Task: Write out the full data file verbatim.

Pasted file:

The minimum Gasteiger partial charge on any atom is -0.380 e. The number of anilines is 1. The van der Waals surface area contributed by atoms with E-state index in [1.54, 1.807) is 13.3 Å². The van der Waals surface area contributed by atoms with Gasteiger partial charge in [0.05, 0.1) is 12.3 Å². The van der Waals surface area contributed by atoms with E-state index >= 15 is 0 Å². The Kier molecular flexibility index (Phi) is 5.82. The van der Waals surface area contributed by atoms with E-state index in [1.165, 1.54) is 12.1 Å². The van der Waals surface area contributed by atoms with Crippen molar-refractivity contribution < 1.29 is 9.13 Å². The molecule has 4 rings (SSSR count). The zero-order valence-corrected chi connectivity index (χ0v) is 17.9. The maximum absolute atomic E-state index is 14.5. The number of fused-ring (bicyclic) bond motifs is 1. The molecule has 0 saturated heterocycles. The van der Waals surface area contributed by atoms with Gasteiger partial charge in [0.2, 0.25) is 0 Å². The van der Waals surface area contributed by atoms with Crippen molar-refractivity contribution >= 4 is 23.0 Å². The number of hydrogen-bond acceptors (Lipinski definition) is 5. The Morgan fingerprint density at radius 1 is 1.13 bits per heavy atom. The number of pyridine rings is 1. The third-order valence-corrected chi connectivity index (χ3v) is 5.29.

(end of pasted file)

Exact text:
The minimum Gasteiger partial charge on any atom is -0.380 e. The number of anilines is 1. The van der Waals surface area contributed by atoms with E-state index in [1.54, 1.807) is 13.3 Å². The van der Waals surface area contributed by atoms with Gasteiger partial charge in [0.05, 0.1) is 12.3 Å². The van der Waals surface area contributed by atoms with E-state index >= 15 is 0 Å². The Kier molecular flexibility index (Phi) is 5.82. The van der Waals surface area contributed by atoms with E-state index in [1.165, 1.54) is 12.1 Å². The van der Waals surface area contributed by atoms with Crippen molar-refractivity contribution < 1.29 is 9.13 Å². The molecule has 4 rings (SSSR count). The zero-order valence-corrected chi connectivity index (χ0v) is 17.9. The maximum absolute atomic E-state index is 14.5. The number of fused-ring (bicyclic) bond motifs is 1. The molecule has 0 saturated heterocycles. The van der Waals surface area contributed by atoms with Gasteiger partial charge in [0.2, 0.25) is 0 Å². The van der Waals surface area contributed by atoms with Crippen molar-refractivity contribution >= 4 is 23.0 Å². The number of hydrogen-bond acceptors (Lipinski definition) is 5. The Morgan fingerprint density at radius 1 is 1.13 bits per heavy atom. The number of pyridine rings is 1. The third-order valence-corrected chi connectivity index (χ3v) is 5.29.